There is a specification emerging in the web services world called WS-AtomicTransactions. Many people are confusing the need for this service with the belief that SOA doesn't have transaction support today; this is a misconception . WS-AtomicTransactions provide a web services interface for coordination and participation in a distributed transaction. This protocol exists today in another form called the X/Open XA protocol. Indeed, today's transaction managers are already services that provide the coordination and management of transactions.

What's missing from this picture is a way that a web service can participate in this type of activity, which is where the WS-AtomicTransactions standard comes in. When a service implements this interface, it will be able to ensure ACID-ity over the data that it is charged with persisting.


SOA changes the way your applications are designed. It may force you to decouple and refactor existing applications in order to achieve the required level of reuse. This decoupling and refactoring will require you break the tightly bound relationships between data formed inside the database and establish those relationships by aggregating data together across a set of services. Additionally, you need implement mechanisms for concurrency to ensure that data is updated in a consistent manner. Finally, you need to manage commit and rollback semantics when updating data across multiple services.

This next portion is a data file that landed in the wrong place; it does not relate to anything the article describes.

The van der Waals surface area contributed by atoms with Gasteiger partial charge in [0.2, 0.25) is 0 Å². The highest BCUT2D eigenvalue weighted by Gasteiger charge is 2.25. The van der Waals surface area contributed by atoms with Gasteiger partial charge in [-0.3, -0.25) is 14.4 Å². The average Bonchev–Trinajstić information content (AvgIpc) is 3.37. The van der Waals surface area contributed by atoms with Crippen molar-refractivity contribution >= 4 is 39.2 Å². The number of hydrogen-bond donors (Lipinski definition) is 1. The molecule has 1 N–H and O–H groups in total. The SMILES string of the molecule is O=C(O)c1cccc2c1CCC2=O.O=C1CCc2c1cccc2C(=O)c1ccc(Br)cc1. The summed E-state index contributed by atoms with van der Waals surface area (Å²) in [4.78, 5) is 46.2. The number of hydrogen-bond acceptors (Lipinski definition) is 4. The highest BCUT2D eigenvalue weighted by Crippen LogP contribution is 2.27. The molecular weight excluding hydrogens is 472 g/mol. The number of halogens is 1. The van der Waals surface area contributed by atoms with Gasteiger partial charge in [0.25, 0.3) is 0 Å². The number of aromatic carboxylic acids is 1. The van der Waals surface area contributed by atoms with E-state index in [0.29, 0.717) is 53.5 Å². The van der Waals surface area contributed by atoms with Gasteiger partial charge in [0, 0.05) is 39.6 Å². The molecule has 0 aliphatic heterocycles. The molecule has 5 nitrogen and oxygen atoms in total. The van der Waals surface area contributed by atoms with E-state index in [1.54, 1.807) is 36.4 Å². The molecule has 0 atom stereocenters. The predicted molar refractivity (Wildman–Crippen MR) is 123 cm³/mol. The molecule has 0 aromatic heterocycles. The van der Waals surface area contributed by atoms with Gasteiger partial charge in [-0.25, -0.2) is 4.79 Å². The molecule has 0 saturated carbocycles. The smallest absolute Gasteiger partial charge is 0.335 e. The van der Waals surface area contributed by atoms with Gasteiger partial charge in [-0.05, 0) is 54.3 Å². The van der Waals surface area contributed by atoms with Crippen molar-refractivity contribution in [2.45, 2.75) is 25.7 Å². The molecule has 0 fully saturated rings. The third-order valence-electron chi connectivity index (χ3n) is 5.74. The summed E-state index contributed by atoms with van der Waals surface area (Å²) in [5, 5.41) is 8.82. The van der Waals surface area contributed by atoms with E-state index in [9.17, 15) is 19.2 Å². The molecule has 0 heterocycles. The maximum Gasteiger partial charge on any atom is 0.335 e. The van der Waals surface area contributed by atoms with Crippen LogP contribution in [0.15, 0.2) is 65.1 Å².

Again, I reiterate, you will need to evaluate this approach relative to the volume of transactions that your system needs to support, now and in the future. With today's infrastructure, we can easily handle low to moderate transaction volumes; however, high-volume transaction traffic should be developed directly against the database, which may limit your overall level of reusability.


For more information on related topics visit the following related portals...
Enterprise Achitecture and Service-Oriented Architecture (SOA).

JP Morgenthal is managing partner for Avorcor, an IT consultancy that focuses on integration and legacy modernization. He is also author of Enterprise Information Integration: A Pragmatic Approach. Questions or comments regarding this article can be directed to JP via e-mail at morgenthaljp@avorcor.com. Do you have and idea for a future Enterprise Architecture column? Send it to JP; and if it is used, you will win a free copy of his book.